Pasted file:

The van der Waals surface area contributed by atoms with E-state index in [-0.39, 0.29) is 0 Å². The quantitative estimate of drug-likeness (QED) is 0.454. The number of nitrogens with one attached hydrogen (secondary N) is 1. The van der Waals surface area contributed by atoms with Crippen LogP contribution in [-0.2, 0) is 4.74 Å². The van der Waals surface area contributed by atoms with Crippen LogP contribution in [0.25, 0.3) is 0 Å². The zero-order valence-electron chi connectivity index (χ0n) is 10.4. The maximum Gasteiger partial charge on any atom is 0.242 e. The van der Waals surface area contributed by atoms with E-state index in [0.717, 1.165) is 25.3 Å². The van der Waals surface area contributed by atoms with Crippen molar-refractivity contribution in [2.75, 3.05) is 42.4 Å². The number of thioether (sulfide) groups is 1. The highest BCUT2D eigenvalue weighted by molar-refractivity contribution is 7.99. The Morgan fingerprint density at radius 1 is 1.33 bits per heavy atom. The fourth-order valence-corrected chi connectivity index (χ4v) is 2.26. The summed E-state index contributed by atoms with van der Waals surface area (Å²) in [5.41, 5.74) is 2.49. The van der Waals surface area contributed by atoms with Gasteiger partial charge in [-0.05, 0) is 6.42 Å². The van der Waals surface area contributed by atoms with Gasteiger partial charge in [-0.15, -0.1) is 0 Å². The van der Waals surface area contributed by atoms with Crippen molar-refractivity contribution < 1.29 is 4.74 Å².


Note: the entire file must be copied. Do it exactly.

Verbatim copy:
The van der Waals surface area contributed by atoms with E-state index in [-0.39, 0.29) is 0 Å². The quantitative estimate of drug-likeness (QED) is 0.454. The number of nitrogens with one attached hydrogen (secondary N) is 1. The van der Waals surface area contributed by atoms with Crippen LogP contribution in [-0.2, 0) is 4.74 Å². The van der Waals surface area contributed by atoms with Crippen LogP contribution in [0.25, 0.3) is 0 Å². The zero-order valence-electron chi connectivity index (χ0n) is 10.4. The maximum Gasteiger partial charge on any atom is 0.242 e. The van der Waals surface area contributed by atoms with E-state index in [0.717, 1.165) is 25.3 Å². The van der Waals surface area contributed by atoms with Crippen molar-refractivity contribution in [2.75, 3.05) is 42.4 Å². The number of thioether (sulfide) groups is 1. The highest BCUT2D eigenvalue weighted by molar-refractivity contribution is 7.99. The Morgan fingerprint density at radius 1 is 1.33 bits per heavy atom. The fourth-order valence-corrected chi connectivity index (χ4v) is 2.26. The summed E-state index contributed by atoms with van der Waals surface area (Å²) in [5.41, 5.74) is 2.49. The van der Waals surface area contributed by atoms with Gasteiger partial charge in [-0.05, 0) is 6.42 Å². The van der Waals surface area contributed by atoms with Gasteiger partial charge in [-0.15, -0.1) is 0 Å². The van der Waals surface area contributed by atoms with Crippen molar-refractivity contribution < 1.29 is 4.74 Å².